Florida Regional Planning

erfurt4's picture

During the Florida CNU, a lengthy discussion was started on the issues that we face with regional planning in Florida. The regional planning process in Florida is very complicated, and many times the vision is never developed beyond policy. Regional Planning Councils around the State are working hard to develop plans, private developers are creating plans, and local municipalities are creating visions for their growth. All of these plans includes visions and policies that over lap city and county boundaries. Many of these policies are never illustrated, and the vision is left to the imagination of the next planning session. Amazingly enough, when a plan is drawn, these plans are rarely placed on a State wide map with adjoining regional and city plans, or compared to regional transportation or water management needs.

Our two day session left more questions then answers. There is a need to identify the road blocks that are preventing the success and organization of the current process. This blog is my starting point to organize both the current regional planning efforts in the state of Florida. This blog is also my call for a forum to discuss the road blocks to implementing the regional plans across the state.

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Glass half-empty or half-full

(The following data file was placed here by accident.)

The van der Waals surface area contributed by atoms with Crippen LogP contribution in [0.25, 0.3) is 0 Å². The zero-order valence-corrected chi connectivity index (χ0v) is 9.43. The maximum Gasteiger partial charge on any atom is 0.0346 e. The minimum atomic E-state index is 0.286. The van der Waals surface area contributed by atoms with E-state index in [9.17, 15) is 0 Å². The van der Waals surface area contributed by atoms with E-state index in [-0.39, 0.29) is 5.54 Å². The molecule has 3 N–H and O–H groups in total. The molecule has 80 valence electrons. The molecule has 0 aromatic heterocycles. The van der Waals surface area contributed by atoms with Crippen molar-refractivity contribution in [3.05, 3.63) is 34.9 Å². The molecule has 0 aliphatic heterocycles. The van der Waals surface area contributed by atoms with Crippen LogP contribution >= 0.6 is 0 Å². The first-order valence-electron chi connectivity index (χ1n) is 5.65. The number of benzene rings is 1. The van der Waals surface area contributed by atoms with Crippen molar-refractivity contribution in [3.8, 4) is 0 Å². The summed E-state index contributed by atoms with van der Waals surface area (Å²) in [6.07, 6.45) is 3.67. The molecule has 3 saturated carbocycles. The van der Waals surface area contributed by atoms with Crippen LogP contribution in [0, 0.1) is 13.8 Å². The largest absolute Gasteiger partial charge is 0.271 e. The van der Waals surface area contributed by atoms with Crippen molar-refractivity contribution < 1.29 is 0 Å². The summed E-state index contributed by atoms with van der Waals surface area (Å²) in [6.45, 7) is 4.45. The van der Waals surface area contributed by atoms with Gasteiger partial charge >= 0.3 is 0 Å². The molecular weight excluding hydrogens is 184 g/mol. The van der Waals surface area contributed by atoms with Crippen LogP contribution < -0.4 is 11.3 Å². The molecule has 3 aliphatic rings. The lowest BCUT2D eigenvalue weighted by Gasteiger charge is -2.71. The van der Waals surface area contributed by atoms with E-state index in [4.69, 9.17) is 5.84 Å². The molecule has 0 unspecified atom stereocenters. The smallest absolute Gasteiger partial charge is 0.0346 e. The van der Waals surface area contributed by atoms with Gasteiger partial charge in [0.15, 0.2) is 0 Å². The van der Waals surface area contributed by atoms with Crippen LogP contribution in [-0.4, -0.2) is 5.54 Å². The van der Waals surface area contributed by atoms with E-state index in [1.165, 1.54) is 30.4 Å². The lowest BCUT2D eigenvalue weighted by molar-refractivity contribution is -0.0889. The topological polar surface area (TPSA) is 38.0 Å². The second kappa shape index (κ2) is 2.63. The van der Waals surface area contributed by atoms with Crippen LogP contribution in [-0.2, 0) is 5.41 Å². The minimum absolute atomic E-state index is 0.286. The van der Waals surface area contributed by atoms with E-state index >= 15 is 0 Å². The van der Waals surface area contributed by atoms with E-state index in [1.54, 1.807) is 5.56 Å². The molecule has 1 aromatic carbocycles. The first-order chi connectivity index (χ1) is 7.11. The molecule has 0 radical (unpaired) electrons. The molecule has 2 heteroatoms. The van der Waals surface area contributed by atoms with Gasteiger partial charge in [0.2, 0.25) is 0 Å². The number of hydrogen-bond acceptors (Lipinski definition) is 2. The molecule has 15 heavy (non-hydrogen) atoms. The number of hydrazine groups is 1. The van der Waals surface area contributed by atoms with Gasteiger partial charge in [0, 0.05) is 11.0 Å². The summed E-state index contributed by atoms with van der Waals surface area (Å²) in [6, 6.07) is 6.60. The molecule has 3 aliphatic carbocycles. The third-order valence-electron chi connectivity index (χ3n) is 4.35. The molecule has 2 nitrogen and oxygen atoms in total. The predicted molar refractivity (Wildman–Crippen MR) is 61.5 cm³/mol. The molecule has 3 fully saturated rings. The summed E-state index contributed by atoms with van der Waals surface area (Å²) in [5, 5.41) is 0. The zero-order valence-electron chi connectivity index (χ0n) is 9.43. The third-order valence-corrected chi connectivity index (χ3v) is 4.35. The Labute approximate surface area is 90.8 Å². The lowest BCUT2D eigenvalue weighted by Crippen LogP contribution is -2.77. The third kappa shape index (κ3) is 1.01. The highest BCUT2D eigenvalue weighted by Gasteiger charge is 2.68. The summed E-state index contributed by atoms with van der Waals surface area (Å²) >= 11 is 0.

As you say, Florida does have an abundance of worthwhile plans and visions, such as the Charter-Award winning plan for fast-growing areas of Hillsborhough County. But like a lot of states, it lacks a structure for coordinating them and taking policies through to implementation. The idea for a statewide map that shows where plans focus and overlap is a good one -- and it sounds like an achievable one in this day of electronic mapping.

Peter Calthorpe (with John Fregonese) has had more experience and success with regional planning than anyone and he'll be delivering a plenary address at CNU XV in Philadelphia. The Calthorpe-led regional framework for Southern California has communities talking about trading develoment rights and the Calthorpe-Fregonese comprehensive plan for the City of Dallas (over 300 square miles) has been adopted by the city council and makes the development of compact, mixed-use neighborhoods the standard for the city.

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